Mitsubishi A6M5c Zero Fighter (Zeke) Type 52 Hei

Published on
September 19, 2016
Review Author(s)
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Company: Hasegawa - Website: Visit Site
Provided by: Hasegawa USA

Sometimes considered as the most effective variant, the Model 52 was developed to again shorten the wings to increase speed and dispense with the folding wing mechanism. In addition, ailerons, aileron trim tab and flaps were revised. Produced first by Mitsubishi, most Model 52s were made by Nakajima. The prototype was made in June 1943 by modifying an A6M3 and was first flown in August 1943. The first Model 52 is said in the handling manual to have 製造番号 (seizō bangō, or production number) 3904, which apparently refers to the prototype.

Research by Mr. Bunzo Komine published by Mr. Kenji Miyazaki states that aircraft 3904 through 4103 had the same exhaust system and cowl flaps as on the Model 22. This is partially corroborated by two wrecks researched by Mr. Stan Gajda and Mr. L. G. Halls, production number 4007 and 4043, respectively. (The upper cowling was slightly redesigned from that of the Model 22.)

A new exhaust system provided an increment of thrust by aiming the stacks aft and distributing them around the forward fuselage. The new exhaust system required "notched" cowl flaps and heat shields just aft of the stacks. (Note, however, that the handling manual translation states that the new style of exhaust commenced with number 3904. Whether this is correct, indicates retrofitting intentions, refers to the prototype but not to all subsequent planes, or is in error is not clear.) From production number 4274, the wing fuel tanks received carbon dioxide fire extinguishers. From number 4354, the radio became the Model 3, aerial Mark 1, and at that point it is said the antenna mast was shortened slightly. Through production number 4550, the lowest exhaust stacks were approximately the same length as those immediately above them. This caused hot exhaust to burn the forward edge of the landing gear doors and heat the tires. Therefore, from number 4551 Mitsubishi began to install shorter bottom stacks. Nakajima manufactured the Model 52 at its Koizumi plant in Gunma Prefecture. The A6M5 had a maximum speed of 565 km/h (351 mph)) at 6,000 m (20,000 ft) and reached that altitude in 7:01 minutes.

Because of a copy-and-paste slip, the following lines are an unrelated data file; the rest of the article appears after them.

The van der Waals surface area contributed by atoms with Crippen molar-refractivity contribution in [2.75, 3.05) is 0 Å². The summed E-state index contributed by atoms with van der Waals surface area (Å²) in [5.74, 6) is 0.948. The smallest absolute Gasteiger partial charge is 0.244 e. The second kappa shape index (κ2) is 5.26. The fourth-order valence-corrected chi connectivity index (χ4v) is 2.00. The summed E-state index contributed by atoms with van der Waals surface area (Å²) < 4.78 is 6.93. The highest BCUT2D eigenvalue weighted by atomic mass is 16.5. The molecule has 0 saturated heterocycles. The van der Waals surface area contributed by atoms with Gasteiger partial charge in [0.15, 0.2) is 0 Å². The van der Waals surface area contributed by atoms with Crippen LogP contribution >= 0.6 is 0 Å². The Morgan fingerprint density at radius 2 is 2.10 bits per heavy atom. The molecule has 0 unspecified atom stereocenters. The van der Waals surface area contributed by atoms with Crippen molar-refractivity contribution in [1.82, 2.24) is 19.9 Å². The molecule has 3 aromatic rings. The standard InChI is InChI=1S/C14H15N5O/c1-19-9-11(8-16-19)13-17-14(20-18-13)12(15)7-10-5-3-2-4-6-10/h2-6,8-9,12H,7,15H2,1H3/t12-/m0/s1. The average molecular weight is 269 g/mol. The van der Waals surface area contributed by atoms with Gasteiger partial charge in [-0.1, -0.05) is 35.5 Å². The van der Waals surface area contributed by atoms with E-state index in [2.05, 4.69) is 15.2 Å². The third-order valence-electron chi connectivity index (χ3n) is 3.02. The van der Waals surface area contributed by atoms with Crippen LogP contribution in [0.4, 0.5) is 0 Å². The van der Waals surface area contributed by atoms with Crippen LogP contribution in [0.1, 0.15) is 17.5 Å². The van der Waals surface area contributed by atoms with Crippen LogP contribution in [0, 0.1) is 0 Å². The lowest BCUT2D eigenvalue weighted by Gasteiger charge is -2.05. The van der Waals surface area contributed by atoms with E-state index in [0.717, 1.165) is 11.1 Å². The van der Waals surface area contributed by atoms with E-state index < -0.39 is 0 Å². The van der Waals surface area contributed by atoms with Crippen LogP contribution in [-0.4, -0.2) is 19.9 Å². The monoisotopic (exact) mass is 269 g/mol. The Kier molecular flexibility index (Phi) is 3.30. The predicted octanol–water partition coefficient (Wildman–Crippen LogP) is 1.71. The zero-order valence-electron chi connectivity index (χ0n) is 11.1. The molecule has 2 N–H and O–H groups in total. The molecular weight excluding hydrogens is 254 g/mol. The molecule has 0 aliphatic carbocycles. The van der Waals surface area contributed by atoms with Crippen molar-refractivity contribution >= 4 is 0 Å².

Hasegawa's all-new 1/32 scale A56M5c Zero Type 52 Hei comprises 150 parts (132 used) in grey plastic, 13 parts in tan colored plastic (for a seated pilot figure) and 18 parts in clear. The comprehensive decal sheet provides markings for two aircraft:

  1. IJN 203rd NFG 303rd Sq. Code: 03-09 Takeo Tanimizu Kagoshima A.B. June 1945
  2. IJN 252nd NFG 311th Sq. Code: 252-114 Tetsuzo Iwamoto Mobara A.B. February 1945

The instruction sheet is typical of Hasegawa, and a small sprue of polycaps is included.

Construction begins with the seated pilot figure (which I did not include here), who is provided on a small sprue of tan, softer plastic. Think “Dragon DS” for the consistency. I will say, the figure is very nicely rendered, and a choice of three heads is included. Then, it’s on to the cockpit. I’m sure there will be resin aftermarket sets developed for this kit, and Eduard already has a full PE set available, but none of it is really needed. The cockpit is exceptionally well-detailed OOB. The only thing missing is a seat harness. I used Radu Brinzin’s set, which consists of PE buckles and paper straps. I don’t generally do well with these paper sets, but this time I got lucky. I’m pretty happy with the results.